Plasmodium berghei: influence of infection on the oxidant and antioxidants levels in pregnant BALB/c mice.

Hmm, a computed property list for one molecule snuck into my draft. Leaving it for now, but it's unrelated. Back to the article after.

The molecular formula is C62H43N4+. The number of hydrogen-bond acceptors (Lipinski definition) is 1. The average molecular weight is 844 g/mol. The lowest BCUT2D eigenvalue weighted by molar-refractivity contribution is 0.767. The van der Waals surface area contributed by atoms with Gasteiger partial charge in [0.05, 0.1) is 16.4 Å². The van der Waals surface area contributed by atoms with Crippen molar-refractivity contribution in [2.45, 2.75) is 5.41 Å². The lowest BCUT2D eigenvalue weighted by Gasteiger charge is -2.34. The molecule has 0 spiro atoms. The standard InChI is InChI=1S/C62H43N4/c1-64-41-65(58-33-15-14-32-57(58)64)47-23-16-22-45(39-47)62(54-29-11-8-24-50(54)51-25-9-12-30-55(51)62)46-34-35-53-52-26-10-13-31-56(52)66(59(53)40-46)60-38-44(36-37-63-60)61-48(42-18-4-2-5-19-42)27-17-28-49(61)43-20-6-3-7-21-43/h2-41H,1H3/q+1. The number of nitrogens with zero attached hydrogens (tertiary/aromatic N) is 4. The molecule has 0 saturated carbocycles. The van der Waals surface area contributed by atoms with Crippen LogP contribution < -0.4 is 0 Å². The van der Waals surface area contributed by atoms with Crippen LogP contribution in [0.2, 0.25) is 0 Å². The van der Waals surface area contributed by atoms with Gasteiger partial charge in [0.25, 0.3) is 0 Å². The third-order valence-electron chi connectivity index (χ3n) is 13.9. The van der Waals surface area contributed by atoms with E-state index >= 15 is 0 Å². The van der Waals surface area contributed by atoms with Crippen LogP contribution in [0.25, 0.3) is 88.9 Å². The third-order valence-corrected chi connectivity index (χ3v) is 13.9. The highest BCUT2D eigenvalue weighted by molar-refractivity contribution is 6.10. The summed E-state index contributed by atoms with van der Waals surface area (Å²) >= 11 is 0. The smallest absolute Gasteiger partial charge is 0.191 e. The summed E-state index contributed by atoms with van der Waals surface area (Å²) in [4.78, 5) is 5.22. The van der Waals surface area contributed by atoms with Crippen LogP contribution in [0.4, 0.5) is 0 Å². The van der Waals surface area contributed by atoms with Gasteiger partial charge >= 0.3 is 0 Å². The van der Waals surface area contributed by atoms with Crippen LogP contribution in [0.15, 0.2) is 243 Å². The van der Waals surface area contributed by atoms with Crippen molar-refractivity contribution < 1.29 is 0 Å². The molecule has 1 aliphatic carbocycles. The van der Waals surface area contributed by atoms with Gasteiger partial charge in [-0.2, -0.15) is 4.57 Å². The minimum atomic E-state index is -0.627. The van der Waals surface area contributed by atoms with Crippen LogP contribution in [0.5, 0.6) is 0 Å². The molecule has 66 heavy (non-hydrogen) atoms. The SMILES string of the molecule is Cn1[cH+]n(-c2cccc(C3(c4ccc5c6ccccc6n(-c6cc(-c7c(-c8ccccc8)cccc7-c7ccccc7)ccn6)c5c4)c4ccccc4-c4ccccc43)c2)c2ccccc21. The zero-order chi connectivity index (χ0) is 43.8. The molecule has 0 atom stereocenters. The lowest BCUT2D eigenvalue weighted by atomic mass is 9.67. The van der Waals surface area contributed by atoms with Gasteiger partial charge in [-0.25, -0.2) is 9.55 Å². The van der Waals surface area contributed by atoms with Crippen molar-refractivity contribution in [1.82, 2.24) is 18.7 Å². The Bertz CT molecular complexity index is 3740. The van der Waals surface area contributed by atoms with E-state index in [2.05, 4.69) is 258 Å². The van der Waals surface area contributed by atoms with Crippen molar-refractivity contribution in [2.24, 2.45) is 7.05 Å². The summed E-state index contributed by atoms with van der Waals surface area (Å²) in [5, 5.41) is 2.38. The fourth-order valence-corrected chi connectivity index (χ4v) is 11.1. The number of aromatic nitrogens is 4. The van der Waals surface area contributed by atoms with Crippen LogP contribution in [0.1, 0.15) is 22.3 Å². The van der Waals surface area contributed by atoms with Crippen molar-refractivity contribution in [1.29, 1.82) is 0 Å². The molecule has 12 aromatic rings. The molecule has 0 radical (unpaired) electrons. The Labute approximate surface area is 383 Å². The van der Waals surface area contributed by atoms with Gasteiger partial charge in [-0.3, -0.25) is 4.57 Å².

ABSTRACT Malarial infection during pregnancy has been associated with maternal anemia and death, abortion, still-birth and is a major cause of low birth weight, an important risk factor for infant morbidity and mortality in endemic areas. The present study was designed to delineate the oxidative stress in various organs (liver, spleen, kidney, brain and placenta) of pregnant Plasmodium berghei infected BALB/c mice. It was observed that pregnant-infected mice had higher parasitaemia than nonpregnant-infected mice. Most notably, levels of malondialdehyde (MDA), a measure of lipid peroxidation, reduced glutathione (GSH) and superoxide dismutase (SOD) levels were significantly higher in the liver, spleen, kidney and brain of pregnant-infected mice compared with pregnant mice. Although MDA levels were significantly higher, GSH and SOD levels remained unaltered in the placenta of pregnant-infected mice compared with pregnant mice. Furthermore, catalase activity was significantly lower in all the organs of pregnant-infected mice compared with pregnant mice. Histopathological observations in the organs clearly show the cellular and morphological alterations that may be occurring due to increased lipid peroxidation. Taken together, the data suggest that the increased severity of malarial infection during pregnancy may be due to accentuated oxidative stress.